City selects route for fisheries center road

Lena Point residents opposed to city's top choice for access route

Posted: Tuesday, September 25, 2001

The city has picked the route for a road it would like to see built to a proposed fisheries research center at Lena Point and it is not a route favored by many residents.

Access to the National Oceanic and Atmospheric Administration fisheries research center has spurred months of debate at Lena Point. Neighbors have said they want to maintain the rural character of the area and asked the city to build an overpass or take other steps to keep NOAA traffic off Lena Loop Road, the main route for residents.

From the beginning, residents have fought for a separate road to the facility, said Cheryl Fluck, president of the Lena Extended Neighborhood Association.

"It's hard to say that you mitigated for people when nobody agrees with it," she said.

In a draft environmental assessment released this month, the city favors a new access road along the southern interior of Lena Point. At a cost of $2.7 million, the road would depart South Lena Loop just north of the Federal Aviation Administration road and reconnect with South Lena Loop just north of Towers Road.

According to the proposal, the new intersection would sweep traffic on to the new access route.

"Anyone turning would automatically have to make a hard left to access the neighborhood. There's similar sweep at Towers Road," said Rorie Watt, an city engineer working on the project.

Signs would point traffic to use the new route, and NOAA has said it will direct employees to use the new road. The city will make winter snow removal on the new road a priority, according to the proposal.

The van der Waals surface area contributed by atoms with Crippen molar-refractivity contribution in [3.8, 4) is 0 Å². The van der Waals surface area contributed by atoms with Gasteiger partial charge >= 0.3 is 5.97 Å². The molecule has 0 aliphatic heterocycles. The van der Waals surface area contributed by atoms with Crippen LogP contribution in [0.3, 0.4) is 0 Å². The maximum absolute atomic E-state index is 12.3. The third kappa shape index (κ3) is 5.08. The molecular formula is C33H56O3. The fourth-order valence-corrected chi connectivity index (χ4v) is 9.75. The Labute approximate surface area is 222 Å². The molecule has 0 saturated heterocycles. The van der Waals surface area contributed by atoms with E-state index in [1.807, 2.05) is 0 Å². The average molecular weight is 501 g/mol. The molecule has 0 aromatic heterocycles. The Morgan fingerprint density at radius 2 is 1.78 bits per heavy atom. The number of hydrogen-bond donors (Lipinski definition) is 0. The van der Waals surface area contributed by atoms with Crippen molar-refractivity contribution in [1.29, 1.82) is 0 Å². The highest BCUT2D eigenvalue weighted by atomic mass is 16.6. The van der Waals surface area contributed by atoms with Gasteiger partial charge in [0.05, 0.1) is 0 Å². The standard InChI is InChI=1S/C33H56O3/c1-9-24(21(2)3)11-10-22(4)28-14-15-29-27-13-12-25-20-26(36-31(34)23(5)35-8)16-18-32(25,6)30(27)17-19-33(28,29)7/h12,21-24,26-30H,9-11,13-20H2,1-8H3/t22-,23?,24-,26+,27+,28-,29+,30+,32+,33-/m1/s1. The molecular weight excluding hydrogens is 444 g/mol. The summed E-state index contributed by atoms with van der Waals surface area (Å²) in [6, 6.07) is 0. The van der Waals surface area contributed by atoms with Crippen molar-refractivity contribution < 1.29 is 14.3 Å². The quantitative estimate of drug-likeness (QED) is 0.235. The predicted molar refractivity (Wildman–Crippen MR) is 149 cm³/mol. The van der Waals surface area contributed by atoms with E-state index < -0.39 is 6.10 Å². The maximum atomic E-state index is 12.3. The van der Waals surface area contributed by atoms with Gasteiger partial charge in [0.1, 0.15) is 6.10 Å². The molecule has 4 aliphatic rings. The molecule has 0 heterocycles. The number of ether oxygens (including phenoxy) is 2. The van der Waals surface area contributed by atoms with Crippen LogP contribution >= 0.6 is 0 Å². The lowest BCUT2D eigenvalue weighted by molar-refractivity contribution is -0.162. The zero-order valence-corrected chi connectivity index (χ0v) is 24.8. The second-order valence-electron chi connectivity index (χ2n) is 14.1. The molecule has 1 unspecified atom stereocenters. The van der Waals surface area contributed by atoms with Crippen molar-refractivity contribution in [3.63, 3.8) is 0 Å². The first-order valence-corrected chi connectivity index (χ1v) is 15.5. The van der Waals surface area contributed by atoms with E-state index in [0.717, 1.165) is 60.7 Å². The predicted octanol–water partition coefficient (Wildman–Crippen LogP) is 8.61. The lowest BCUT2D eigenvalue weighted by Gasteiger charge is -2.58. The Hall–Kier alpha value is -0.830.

"It's been a long process, but I think we have a good proposed alternative that can work for the project, the neighborhood, the city," Watt said.

Many Lena Point residents support the fisheries center, but object to the city's traffic plans, Fluck said. The "sweeping" intersection would make it more dangerous for school buses and cars traveling to Lena Loop, she said.

City staff members also are recommending the Assembly set aside $313,000 for a cul-de-sac or gates to keep traffic off Lena Loop if needed, depending on traffic levels. If 83 cars or more per day from the NOAA facility use Lena Loop, the city would use the money to further separate traffic, Watt said.

If money is available, the city also has proposed a pedestrian path from Towers Road to the Lena Point Park parking lot, reconstructing part of South Lena Loop and revising the NOAA entrance driveway.

According to the city's schedule, the new road should be complete by June 2003. Construction on the NOAA facility is expected to start next summer.

Copies of the draft environmental assessment are available from the city's engineering department and comments are due Oct. 8. The city is hosting a meeting about the plan from 7 to 9 tonight at Chapel by the Lake.


Joanna Markell can be reached at

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